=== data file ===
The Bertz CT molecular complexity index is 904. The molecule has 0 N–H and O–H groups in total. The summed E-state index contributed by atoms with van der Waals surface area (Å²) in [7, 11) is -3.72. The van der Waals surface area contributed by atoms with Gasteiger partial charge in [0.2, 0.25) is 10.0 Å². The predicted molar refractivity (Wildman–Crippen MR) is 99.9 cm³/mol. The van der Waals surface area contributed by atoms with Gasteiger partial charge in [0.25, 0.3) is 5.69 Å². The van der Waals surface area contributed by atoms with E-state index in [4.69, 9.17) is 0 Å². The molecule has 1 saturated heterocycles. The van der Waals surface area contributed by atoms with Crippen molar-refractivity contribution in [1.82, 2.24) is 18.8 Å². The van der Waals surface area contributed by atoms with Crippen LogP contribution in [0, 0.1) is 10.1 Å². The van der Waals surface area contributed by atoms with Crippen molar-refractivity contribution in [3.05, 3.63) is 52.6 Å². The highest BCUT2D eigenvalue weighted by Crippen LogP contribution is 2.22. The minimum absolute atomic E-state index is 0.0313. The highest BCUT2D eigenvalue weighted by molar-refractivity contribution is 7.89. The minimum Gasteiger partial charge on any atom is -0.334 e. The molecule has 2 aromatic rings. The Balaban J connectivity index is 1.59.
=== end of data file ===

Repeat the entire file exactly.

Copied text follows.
The Bertz CT molecular complexity index is 904. The molecule has 0 N–H and O–H groups in total. The summed E-state index contributed by atoms with van der Waals surface area (Å²) in [7, 11) is -3.72. The van der Waals surface area contributed by atoms with Gasteiger partial charge in [0.2, 0.25) is 10.0 Å². The predicted molar refractivity (Wildman–Crippen MR) is 99.9 cm³/mol. The van der Waals surface area contributed by atoms with Gasteiger partial charge in [0.25, 0.3) is 5.69 Å². The van der Waals surface area contributed by atoms with E-state index in [4.69, 9.17) is 0 Å². The molecule has 1 saturated heterocycles. The van der Waals surface area contributed by atoms with Crippen molar-refractivity contribution in [1.82, 2.24) is 18.8 Å². The van der Waals surface area contributed by atoms with Crippen LogP contribution in [0, 0.1) is 10.1 Å². The van der Waals surface area contributed by atoms with Crippen molar-refractivity contribution in [3.05, 3.63) is 52.6 Å². The highest BCUT2D eigenvalue weighted by Crippen LogP contribution is 2.22. The minimum absolute atomic E-state index is 0.0313. The highest BCUT2D eigenvalue weighted by molar-refractivity contribution is 7.89. The minimum Gasteiger partial charge on any atom is -0.334 e. The molecule has 2 aromatic rings. The Balaban J connectivity index is 1.59.